Dividend-seeking investors can't be blamed for liking CVS Health Corp. (NYSE: CVS). While the giant pharmacy services company's forward dividend yield is only 1.69%, CVS seems well-positioned to keep the dividend checks flowing. And with Wall Street projecting solid double-digit annual earnings growth over the next several years, the stock should have room to run as well.
But are there better healthcare stocks for dividend lovers to consider? You bet. Here are two that stand out.
The granddaddy of biotechs
Many investors seeking reliable income are dismissive of biotech stocks. However, Amgen (NASDAQ: AMGN) shouldn't be overlooked. This "granddaddy of biotechs" has been around for over 35 years and is a relatively steady performer in the often volatile biotech industry.
Amgen's current forward dividend yield of 2.77% easily beats that of CVS Health. The big biotech also has been steadily increasing its dividend payments at a significantly faster rate than the pharmacy services company.
You shouldn't have to worry too much about the dividend being cut anytime soon. Amgen pays out less than 35% of its earnings in dividends. That's only a little higher than CVS Health's 30% dividend payout ratio.
Should investors be concerned, though, about Amgen's growth prospects? Not really. It's true that the company experienced 9% year-over-year sales declines in 2015 for two blockbuster drugs -- Epogen and Neupogen. However, top-selling Enbrel is still growing at a healthy rate. Amgen also saw sizzling sales growth from relapsed multiple myeloma drug Kyprolis.
Amgen should also have a winner on its hands with new cholesterol drug Repatha, which analysts predict could rake in peak annual sales of over $2.5 billion. Amgen also recently won a patent dispute with two key rivals, which could help make Repatha's numbers look even better.
The giant of biotechs
Amgen isn't the only biotech stock that should appeal to dividend-hungry investors. Take a look at the biggest biotech of them all -- Gilead Sciences (NASDAQ: GILD).
Granted, Gilead only began returning cash to shareholders in the form of dividends last year. But its dividend yield of 1.92% still tops that of CVS Health. And Gilead announced in February that it's boosting the dividend from $0.43 to $0.47 in the second quarter, which should increase the yield to over 2%.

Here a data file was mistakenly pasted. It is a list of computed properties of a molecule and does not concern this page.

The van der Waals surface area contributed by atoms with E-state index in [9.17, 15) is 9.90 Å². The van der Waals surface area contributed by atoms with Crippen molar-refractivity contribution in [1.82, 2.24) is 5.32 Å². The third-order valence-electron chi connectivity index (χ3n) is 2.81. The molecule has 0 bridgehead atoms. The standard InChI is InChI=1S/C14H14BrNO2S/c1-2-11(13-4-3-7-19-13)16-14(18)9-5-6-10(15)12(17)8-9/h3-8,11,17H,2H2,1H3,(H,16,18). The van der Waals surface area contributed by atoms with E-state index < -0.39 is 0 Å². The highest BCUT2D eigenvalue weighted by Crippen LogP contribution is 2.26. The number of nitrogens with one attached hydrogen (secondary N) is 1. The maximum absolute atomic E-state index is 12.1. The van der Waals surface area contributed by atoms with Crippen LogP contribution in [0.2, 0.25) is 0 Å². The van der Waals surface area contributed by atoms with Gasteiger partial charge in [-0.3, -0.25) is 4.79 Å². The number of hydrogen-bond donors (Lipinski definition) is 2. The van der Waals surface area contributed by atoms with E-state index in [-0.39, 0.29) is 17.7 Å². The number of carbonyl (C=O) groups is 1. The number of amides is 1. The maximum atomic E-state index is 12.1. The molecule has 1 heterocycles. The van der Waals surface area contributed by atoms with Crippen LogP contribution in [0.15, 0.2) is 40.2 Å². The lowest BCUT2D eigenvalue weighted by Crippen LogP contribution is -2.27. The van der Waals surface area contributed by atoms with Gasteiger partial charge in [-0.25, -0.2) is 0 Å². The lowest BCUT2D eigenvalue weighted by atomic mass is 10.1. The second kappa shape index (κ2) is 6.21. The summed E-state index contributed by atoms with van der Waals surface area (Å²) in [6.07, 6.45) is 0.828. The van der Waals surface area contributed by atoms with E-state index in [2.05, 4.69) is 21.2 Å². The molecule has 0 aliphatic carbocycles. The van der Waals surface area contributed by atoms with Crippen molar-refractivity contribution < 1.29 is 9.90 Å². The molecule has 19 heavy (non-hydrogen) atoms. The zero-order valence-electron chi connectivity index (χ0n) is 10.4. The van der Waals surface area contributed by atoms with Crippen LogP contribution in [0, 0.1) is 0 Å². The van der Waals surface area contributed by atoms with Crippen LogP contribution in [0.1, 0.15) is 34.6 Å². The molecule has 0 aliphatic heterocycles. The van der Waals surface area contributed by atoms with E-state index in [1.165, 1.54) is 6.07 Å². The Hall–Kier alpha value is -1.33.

Gilead Sciences' dividend payments currently amount to less than 11% of earnings. That's really low. It isn't far-fetched at all to think the biotech will use some of those earnings to continue to raise its dividend in future years.
Some investors are worried that Gilead's earnings growth might taper off with the recent launch of a rival hepatitis C drug that could take market share away from Harvoni and Sovaldi. Others analysts have lowered expectations for Gilead after it canceled clinical trials of cancer drug Zydelig due to serious safety concerns. These are valid concerns, but I don't think they're enough to derail Gilead's long-term future.
So far, that rival hep C drug -- Zepatier -- doesn't appear to have affected Harvoni sales very much. As more payers loosen the purse strings for covering these new hepatitis C drugs, Gilead should do quite well. And while the recent Zydelig news was bad, Gilead has several other promising cancer drugs in its pipeline.
Forget me not?
Amgen and Gilead Sciences both look like better dividend picks than CVS Health. That doesn't mean that CVS is a bad choice, though.
CVS Health continues to make smart strategic decisions. The company's acquisitions position it well on the retail side and in long-term care. CVS' pharmacy benefits management unit also seems positioned to continue its solid growth. This sound footing increases the likelihood that the company will keep paying dividends -- and keep increasing them.
Keith Speights owns shares of Gilead Sciences. The Motley Fool owns shares of and recommends Gilead Sciences. The Motley Fool recommends CVS Health. Try any of our Foolish newsletter services free for 30 days. We Fools may not all hold the same opinions, but we all believe that considering a diverse range of insights makes us better investors. The Motley Fool has a disclosure policy.